WASHINGTON, D.C. — The Centers for Disease Control and Prevention estimates that 1 in 88 children in the United States, and 1 in 49 children in New Jersey, have been identified as having an autism spectrum disorder (ASD), according to a new study released today. Autism spectrum disorders are almost five times more common among boys than girls – with 1 in 54 boys identified.
The number of children identified with ASDs ranged from 1 in 210 children in Alabama to 1 in 47 children in Utah. The largest increases were among Hispanic and black children.
The report, “Prevalence of Autism Spectrum Disorders – Autism and Developmental Disabilities Monitoring Network, 14 Sites, United States, 2008,” provides autism prevalence estimates from 14 areas. It was published today in the Morbidity and Mortality Weekly Report.
“This information paints a picture of the magnitude of the condition across our country and helps us understand how communities identify children with autism,” said Health and Human Services (HHS) Secretary Kathleen Sebelius. “That is why HHS and our entire administration has been working hard to improve the lives of people living with autism spectrum disorders and their families by improving research, support, and services.”
“Today’s report further underscores the need for our continued efforts in understanding, identifying and treating autism,” said U.S. Senator Robert Menendez (D-NJ). “New Jersey continues to show a higher than average incidence of children with autism spectrum disorders. This could be attributed to our expanded efforts towards early screening and intervention, which experts acknowledge is the best way to help children grow up to fullfil their full potential. That is why I fought so hard in the Congress to pass the reauthorization of the Combating Autism Act, which provides us with the tools and resources necessary to spur research into the causes, diagnosis and treatments of autism.”
“One thing the data tells us with certainty – there are more children and families that need help,” said CDC Director Thomas Frieden, M.D., M.P.H. “We must continue to track autism spectrum disorders because this is the information communities need to guide improvements in services to help children.”
The results of CDC’s study highlight the importance of the Obama administration’s efforts to address the needs of people with ASDs, including the work of the Interagency Autism Coordinating Committee (IACC) at the U.S. Department of Health and Human Services. The IACC’s charge is to facilitate ASD research, screening, intervention, and education. As part of this effort, the National Institutes of Health has invested in research to identify possible risk factors and effective therapies for people with ASDs.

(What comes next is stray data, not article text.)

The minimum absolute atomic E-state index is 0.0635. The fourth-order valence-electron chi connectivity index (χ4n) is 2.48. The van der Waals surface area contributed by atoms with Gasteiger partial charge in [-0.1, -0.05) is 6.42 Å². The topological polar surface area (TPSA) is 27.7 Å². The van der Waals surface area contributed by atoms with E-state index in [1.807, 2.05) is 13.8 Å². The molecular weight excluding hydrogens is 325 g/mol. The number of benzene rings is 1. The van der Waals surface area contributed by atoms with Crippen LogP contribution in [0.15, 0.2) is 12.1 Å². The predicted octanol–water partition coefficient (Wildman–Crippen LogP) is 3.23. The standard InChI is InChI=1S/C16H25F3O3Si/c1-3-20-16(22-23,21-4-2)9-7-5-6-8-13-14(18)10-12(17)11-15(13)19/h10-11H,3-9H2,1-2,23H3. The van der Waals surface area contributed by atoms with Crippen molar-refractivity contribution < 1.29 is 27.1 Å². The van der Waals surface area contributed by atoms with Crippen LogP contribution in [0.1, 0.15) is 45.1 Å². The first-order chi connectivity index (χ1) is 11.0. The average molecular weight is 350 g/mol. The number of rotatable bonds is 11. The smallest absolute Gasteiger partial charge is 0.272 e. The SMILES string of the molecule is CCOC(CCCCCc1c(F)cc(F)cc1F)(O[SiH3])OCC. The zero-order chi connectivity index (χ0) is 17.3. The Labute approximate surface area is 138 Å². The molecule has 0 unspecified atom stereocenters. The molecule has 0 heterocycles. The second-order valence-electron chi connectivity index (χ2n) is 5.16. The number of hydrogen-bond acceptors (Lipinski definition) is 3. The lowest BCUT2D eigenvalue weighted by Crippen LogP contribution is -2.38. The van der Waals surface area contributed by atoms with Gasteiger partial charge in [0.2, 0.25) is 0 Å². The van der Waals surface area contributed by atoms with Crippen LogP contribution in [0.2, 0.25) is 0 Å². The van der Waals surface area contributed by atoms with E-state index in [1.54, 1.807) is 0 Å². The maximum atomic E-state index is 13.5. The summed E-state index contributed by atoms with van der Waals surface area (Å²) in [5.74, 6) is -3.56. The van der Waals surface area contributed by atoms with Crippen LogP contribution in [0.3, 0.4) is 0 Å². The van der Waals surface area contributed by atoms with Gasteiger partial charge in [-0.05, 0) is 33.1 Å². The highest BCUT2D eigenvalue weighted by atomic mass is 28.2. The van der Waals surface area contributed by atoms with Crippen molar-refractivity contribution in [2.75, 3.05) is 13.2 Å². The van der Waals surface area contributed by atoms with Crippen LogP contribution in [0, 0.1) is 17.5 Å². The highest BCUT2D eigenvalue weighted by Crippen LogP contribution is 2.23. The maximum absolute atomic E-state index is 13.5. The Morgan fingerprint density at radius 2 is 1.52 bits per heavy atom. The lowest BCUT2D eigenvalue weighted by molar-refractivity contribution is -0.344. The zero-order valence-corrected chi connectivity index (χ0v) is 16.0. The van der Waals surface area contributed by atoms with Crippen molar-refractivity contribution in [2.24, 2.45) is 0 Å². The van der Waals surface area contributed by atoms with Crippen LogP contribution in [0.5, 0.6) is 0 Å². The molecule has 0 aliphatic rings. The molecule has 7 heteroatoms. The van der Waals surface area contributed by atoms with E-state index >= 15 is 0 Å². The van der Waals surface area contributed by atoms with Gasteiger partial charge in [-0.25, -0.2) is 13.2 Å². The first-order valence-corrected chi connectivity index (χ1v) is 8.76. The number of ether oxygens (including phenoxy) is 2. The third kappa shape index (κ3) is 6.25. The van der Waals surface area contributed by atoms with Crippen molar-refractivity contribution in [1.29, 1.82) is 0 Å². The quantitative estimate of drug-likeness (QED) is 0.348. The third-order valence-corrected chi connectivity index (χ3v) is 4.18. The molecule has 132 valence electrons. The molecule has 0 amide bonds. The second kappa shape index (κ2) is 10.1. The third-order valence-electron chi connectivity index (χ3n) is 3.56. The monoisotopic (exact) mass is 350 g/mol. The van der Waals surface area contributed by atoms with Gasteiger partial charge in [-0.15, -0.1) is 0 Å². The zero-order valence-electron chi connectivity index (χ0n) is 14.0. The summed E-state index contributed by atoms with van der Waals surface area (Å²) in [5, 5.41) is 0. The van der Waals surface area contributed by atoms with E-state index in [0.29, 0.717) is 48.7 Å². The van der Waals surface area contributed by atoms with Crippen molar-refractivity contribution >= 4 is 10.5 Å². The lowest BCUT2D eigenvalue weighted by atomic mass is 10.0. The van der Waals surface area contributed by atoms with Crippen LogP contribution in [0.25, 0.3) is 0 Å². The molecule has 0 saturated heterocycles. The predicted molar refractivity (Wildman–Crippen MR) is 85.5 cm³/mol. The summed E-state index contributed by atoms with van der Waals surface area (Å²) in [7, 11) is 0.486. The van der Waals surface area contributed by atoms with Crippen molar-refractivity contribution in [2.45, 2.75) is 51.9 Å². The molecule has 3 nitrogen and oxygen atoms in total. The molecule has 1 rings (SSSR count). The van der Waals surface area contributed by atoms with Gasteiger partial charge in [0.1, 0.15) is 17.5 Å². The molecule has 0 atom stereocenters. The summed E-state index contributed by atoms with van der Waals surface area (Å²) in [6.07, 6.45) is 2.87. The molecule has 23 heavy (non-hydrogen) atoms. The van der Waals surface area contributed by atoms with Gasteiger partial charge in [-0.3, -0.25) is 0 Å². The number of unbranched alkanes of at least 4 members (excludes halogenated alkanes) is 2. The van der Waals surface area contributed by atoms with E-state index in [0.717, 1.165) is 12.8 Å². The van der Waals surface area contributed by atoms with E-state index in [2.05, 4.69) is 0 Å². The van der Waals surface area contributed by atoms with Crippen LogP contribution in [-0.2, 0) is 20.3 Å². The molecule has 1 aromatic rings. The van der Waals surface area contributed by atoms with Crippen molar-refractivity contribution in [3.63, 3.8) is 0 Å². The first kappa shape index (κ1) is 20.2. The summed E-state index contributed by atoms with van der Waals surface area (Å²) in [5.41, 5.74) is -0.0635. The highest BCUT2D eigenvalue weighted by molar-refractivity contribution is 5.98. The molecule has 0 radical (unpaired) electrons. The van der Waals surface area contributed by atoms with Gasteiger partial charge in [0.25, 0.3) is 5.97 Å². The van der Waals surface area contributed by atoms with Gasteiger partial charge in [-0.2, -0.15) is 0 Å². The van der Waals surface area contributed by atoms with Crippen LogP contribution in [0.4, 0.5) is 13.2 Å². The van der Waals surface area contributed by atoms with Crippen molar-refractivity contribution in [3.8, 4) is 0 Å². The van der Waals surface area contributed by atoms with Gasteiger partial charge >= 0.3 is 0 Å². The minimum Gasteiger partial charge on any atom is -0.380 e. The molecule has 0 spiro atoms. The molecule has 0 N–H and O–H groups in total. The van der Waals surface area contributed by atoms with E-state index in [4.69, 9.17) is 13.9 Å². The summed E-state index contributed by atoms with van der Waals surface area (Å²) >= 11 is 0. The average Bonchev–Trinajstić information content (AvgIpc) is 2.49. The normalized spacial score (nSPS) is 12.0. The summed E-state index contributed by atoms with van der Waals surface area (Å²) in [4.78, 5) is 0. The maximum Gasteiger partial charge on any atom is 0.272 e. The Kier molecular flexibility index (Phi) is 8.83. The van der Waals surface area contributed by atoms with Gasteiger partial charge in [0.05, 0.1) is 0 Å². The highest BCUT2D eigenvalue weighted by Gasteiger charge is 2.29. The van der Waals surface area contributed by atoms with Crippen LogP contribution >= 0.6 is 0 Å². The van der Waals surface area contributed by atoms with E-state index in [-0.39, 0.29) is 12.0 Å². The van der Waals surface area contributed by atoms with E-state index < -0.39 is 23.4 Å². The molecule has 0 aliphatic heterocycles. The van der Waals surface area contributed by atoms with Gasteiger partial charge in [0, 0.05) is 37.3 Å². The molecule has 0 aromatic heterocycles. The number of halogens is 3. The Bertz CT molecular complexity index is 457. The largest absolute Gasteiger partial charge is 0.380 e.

Study results from the 2008 surveillance year show 11.3 per 1,000 8-year-old children have been identified as having an ASD. This marks a 23 percent increase since the last report in 2009. Some of this increase is due to the way children are identified, diagnosed and served in their communities, although exactly how much is due to these factors is unknown. “To understand more, we need to keep accelerating our research into risk factors and causes of autism spectrum disorders,” said Coleen Boyle, Ph.D., M.S.Hyg., director of CDC’s National Center on Birth Defects and Developmental Disabilities.
The study also shows more children are being diagnosed by age 3, an increase from 12 percent for children born in 1994 to 18 percent for children born in 2000. “Unfortunately, 40 percent of the children in this study aren’t getting a diagnosis until after age 4. We are working hard to change that,” said Boyle.
The most important thing for parents to do is to act quickly whenever there is a concern about a child’s development.
- Talk to your child’s doctor about your concerns.
- Call your local early intervention program or school system for an assessment.
- Remember you do not need a diagnosis to access services for your child.
To learn more about this study, visit www.cdc.gov/autism.
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